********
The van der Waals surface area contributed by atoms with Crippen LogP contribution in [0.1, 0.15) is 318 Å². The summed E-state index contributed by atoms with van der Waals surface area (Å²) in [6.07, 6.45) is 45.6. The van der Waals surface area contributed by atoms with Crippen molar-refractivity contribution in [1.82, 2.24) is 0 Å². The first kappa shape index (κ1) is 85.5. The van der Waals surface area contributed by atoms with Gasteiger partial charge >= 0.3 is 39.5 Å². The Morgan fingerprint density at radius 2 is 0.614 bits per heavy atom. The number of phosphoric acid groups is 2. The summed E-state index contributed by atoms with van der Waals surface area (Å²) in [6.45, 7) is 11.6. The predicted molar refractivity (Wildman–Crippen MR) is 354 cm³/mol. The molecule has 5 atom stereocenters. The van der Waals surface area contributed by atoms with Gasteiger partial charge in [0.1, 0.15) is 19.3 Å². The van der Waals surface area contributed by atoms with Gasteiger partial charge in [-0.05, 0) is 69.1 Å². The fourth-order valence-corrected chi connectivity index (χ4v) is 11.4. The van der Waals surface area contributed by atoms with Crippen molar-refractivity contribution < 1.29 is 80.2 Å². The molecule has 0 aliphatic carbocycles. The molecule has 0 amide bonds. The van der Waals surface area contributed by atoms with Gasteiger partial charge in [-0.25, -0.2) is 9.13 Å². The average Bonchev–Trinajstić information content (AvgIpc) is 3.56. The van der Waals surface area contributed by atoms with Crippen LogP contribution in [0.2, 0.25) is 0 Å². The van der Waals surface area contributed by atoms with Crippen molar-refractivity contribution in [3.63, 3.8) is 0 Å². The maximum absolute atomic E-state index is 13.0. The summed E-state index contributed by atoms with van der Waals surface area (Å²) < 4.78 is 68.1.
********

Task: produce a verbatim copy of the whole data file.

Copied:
The van der Waals surface area contributed by atoms with Crippen LogP contribution in [0.1, 0.15) is 318 Å². The summed E-state index contributed by atoms with van der Waals surface area (Å²) in [6.07, 6.45) is 45.6. The van der Waals surface area contributed by atoms with Crippen molar-refractivity contribution in [1.82, 2.24) is 0 Å². The first kappa shape index (κ1) is 85.5. The van der Waals surface area contributed by atoms with Gasteiger partial charge >= 0.3 is 39.5 Å². The Morgan fingerprint density at radius 2 is 0.614 bits per heavy atom. The number of phosphoric acid groups is 2. The summed E-state index contributed by atoms with van der Waals surface area (Å²) in [6.45, 7) is 11.6. The predicted molar refractivity (Wildman–Crippen MR) is 354 cm³/mol. The molecule has 5 atom stereocenters. The van der Waals surface area contributed by atoms with Gasteiger partial charge in [0.1, 0.15) is 19.3 Å². The van der Waals surface area contributed by atoms with Gasteiger partial charge in [-0.05, 0) is 69.1 Å². The fourth-order valence-corrected chi connectivity index (χ4v) is 11.4. The van der Waals surface area contributed by atoms with Crippen molar-refractivity contribution < 1.29 is 80.2 Å². The molecule has 0 aliphatic carbocycles. The molecule has 0 amide bonds. The van der Waals surface area contributed by atoms with Gasteiger partial charge in [-0.25, -0.2) is 9.13 Å². The average Bonchev–Trinajstić information content (AvgIpc) is 3.56. The van der Waals surface area contributed by atoms with Crippen LogP contribution in [0.2, 0.25) is 0 Å². The van der Waals surface area contributed by atoms with Crippen molar-refractivity contribution in [3.63, 3.8) is 0 Å². The maximum absolute atomic E-state index is 13.0. The summed E-state index contributed by atoms with van der Waals surface area (Å²) < 4.78 is 68.1.